Powershell exposes extremely complex internal Microsoft Windows-specific data structures to simple manipulation, and potentially preserves your scripts' ability to manipulate those structures across operating system patches and upgrades. For example, you can change the name of a user object without having to understand the underlying kerberized LDAP data transport of AD or the actual layout of the local user data block. It absolutely rocks for simplifying system programming on Windows.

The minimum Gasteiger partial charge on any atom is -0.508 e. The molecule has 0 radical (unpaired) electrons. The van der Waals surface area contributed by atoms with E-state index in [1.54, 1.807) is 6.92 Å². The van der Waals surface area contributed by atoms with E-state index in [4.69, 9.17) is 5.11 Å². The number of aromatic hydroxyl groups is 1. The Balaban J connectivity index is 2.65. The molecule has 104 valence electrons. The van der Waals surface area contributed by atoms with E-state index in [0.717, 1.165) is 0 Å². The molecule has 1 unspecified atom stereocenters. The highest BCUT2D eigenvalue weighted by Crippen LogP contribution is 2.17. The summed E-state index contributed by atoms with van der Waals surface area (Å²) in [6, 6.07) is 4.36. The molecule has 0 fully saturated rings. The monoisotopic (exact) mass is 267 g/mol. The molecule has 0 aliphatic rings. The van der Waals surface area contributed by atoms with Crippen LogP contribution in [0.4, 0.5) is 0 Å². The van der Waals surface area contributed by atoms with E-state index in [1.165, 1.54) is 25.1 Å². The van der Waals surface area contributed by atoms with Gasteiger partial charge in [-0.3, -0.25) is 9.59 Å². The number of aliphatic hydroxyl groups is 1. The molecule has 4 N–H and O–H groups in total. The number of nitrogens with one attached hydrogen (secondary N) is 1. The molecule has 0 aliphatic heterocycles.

Other than that, it's just a scripting language, nothing special. You might like the syntax more than an older, heavily accreted language like Bourne Shell, but that's just a matter of taste and familiarity really. Personally I have no trouble writing code in it, and I like Snover, he's a very bright guy who seems to have a good heart.
Having it available on non-Windows systems is of limited utility, since linux and Mac systems don't have the Windows internal guts that Powershell is so excellent for working with. But, remember future high performance windows servers are intended to be GUI-less, stripped down kernels like Nanoserver with all management performed by remote Powershell, so this will be great for systems integration in that environment.